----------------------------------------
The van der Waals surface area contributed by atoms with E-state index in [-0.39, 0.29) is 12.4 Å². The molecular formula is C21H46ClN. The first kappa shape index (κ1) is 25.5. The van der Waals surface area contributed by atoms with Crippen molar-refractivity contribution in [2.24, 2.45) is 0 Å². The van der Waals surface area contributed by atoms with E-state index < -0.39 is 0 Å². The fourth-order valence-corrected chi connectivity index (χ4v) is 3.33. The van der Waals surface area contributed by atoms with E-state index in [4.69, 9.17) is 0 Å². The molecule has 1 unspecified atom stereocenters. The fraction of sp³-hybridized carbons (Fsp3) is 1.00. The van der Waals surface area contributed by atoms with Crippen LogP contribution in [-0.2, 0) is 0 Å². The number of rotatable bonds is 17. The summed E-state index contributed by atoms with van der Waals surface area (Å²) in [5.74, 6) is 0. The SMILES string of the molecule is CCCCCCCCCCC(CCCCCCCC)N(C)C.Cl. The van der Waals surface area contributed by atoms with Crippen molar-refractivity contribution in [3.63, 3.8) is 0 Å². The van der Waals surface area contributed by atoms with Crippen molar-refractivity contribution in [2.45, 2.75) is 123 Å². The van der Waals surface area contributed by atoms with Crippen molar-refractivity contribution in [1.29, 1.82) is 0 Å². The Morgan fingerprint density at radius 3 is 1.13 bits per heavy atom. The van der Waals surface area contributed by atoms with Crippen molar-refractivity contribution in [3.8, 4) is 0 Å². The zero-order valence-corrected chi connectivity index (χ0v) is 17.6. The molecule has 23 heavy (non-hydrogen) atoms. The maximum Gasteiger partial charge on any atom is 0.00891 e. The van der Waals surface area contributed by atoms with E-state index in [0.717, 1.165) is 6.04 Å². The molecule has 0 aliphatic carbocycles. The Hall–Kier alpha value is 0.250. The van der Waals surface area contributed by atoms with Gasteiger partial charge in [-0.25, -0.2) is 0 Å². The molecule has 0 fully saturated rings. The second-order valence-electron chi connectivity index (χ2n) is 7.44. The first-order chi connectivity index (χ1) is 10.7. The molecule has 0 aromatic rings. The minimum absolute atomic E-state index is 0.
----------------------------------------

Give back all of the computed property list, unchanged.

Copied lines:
The van der Waals surface area contributed by atoms with E-state index in [-0.39, 0.29) is 12.4 Å². The molecular formula is C21H46ClN. The first kappa shape index (κ1) is 25.5. The van der Waals surface area contributed by atoms with Crippen molar-refractivity contribution in [2.24, 2.45) is 0 Å². The van der Waals surface area contributed by atoms with E-state index < -0.39 is 0 Å². The fourth-order valence-corrected chi connectivity index (χ4v) is 3.33. The van der Waals surface area contributed by atoms with E-state index in [4.69, 9.17) is 0 Å². The molecule has 1 unspecified atom stereocenters. The fraction of sp³-hybridized carbons (Fsp3) is 1.00. The van der Waals surface area contributed by atoms with Crippen LogP contribution in [-0.2, 0) is 0 Å². The number of rotatable bonds is 17. The summed E-state index contributed by atoms with van der Waals surface area (Å²) in [5.74, 6) is 0. The SMILES string of the molecule is CCCCCCCCCCC(CCCCCCCC)N(C)C.Cl. The van der Waals surface area contributed by atoms with Crippen molar-refractivity contribution in [3.63, 3.8) is 0 Å². The van der Waals surface area contributed by atoms with Crippen molar-refractivity contribution in [2.45, 2.75) is 123 Å². The van der Waals surface area contributed by atoms with Crippen molar-refractivity contribution in [1.29, 1.82) is 0 Å². The Morgan fingerprint density at radius 3 is 1.13 bits per heavy atom. The van der Waals surface area contributed by atoms with Crippen molar-refractivity contribution in [3.8, 4) is 0 Å². The zero-order valence-corrected chi connectivity index (χ0v) is 17.6. The molecule has 23 heavy (non-hydrogen) atoms. The maximum Gasteiger partial charge on any atom is 0.00891 e. The van der Waals surface area contributed by atoms with E-state index in [0.717, 1.165) is 6.04 Å². The molecule has 0 aliphatic carbocycles. The Hall–Kier alpha value is 0.250. The van der Waals surface area contributed by atoms with Gasteiger partial charge in [-0.25, -0.2) is 0 Å². The molecule has 0 fully saturated rings. The second-order valence-electron chi connectivity index (χ2n) is 7.44. The first-order chi connectivity index (χ1) is 10.7. The molecule has 0 aromatic rings. The minimum absolute atomic E-state index is 0.